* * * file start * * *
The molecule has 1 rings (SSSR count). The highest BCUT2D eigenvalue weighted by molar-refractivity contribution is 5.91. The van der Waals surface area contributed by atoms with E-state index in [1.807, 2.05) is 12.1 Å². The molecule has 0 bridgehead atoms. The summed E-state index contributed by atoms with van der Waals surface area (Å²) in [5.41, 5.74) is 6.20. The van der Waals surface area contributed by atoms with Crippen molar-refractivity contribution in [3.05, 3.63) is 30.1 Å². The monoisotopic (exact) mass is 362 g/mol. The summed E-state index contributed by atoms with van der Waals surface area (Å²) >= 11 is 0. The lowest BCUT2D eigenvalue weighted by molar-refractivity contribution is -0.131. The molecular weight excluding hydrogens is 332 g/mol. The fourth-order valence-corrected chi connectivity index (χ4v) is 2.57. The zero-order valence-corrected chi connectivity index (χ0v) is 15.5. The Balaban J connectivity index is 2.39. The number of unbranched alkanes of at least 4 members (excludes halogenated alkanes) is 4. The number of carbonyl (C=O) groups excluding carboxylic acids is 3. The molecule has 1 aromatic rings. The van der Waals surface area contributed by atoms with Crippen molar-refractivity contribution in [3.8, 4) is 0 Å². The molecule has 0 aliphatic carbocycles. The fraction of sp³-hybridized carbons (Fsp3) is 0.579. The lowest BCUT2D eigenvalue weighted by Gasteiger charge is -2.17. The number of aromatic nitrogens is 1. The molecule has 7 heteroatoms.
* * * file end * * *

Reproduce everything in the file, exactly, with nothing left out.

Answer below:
The molecule has 1 rings (SSSR count). The highest BCUT2D eigenvalue weighted by molar-refractivity contribution is 5.91. The van der Waals surface area contributed by atoms with E-state index in [1.807, 2.05) is 12.1 Å². The molecule has 0 bridgehead atoms. The summed E-state index contributed by atoms with van der Waals surface area (Å²) in [5.41, 5.74) is 6.20. The van der Waals surface area contributed by atoms with Crippen molar-refractivity contribution in [3.05, 3.63) is 30.1 Å². The monoisotopic (exact) mass is 362 g/mol. The summed E-state index contributed by atoms with van der Waals surface area (Å²) >= 11 is 0. The lowest BCUT2D eigenvalue weighted by molar-refractivity contribution is -0.131. The molecular weight excluding hydrogens is 332 g/mol. The fourth-order valence-corrected chi connectivity index (χ4v) is 2.57. The zero-order valence-corrected chi connectivity index (χ0v) is 15.5. The Balaban J connectivity index is 2.39. The number of unbranched alkanes of at least 4 members (excludes halogenated alkanes) is 4. The number of carbonyl (C=O) groups excluding carboxylic acids is 3. The molecule has 1 aromatic rings. The van der Waals surface area contributed by atoms with Crippen molar-refractivity contribution in [3.8, 4) is 0 Å². The molecule has 0 aliphatic carbocycles. The fraction of sp³-hybridized carbons (Fsp3) is 0.579. The lowest BCUT2D eigenvalue weighted by Gasteiger charge is -2.17. The number of aromatic nitrogens is 1. The molecule has 7 heteroatoms.